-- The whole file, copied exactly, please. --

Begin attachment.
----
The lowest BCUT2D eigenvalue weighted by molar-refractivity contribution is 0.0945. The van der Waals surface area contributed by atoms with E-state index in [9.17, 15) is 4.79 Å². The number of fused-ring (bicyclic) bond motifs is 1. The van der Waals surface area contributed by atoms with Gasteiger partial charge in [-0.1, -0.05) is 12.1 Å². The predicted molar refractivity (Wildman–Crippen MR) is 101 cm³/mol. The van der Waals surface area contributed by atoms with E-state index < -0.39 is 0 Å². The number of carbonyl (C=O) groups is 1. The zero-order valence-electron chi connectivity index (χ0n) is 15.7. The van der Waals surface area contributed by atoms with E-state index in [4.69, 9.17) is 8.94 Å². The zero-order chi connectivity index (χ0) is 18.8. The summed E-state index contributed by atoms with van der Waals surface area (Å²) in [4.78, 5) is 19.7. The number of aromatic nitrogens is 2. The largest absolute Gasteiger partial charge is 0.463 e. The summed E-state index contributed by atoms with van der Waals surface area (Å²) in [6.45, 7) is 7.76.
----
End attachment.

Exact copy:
The lowest BCUT2D eigenvalue weighted by molar-refractivity contribution is 0.0945. The van der Waals surface area contributed by atoms with E-state index in [9.17, 15) is 4.79 Å². The number of fused-ring (bicyclic) bond motifs is 1. The van der Waals surface area contributed by atoms with Gasteiger partial charge in [-0.1, -0.05) is 12.1 Å². The predicted molar refractivity (Wildman–Crippen MR) is 101 cm³/mol. The van der Waals surface area contributed by atoms with E-state index < -0.39 is 0 Å². The number of carbonyl (C=O) groups is 1. The zero-order valence-electron chi connectivity index (χ0n) is 15.7. The van der Waals surface area contributed by atoms with E-state index in [4.69, 9.17) is 8.94 Å². The zero-order chi connectivity index (χ0) is 18.8. The summed E-state index contributed by atoms with van der Waals surface area (Å²) in [4.78, 5) is 19.7. The number of aromatic nitrogens is 2. The largest absolute Gasteiger partial charge is 0.463 e. The summed E-state index contributed by atoms with van der Waals surface area (Å²) in [6.45, 7) is 7.76.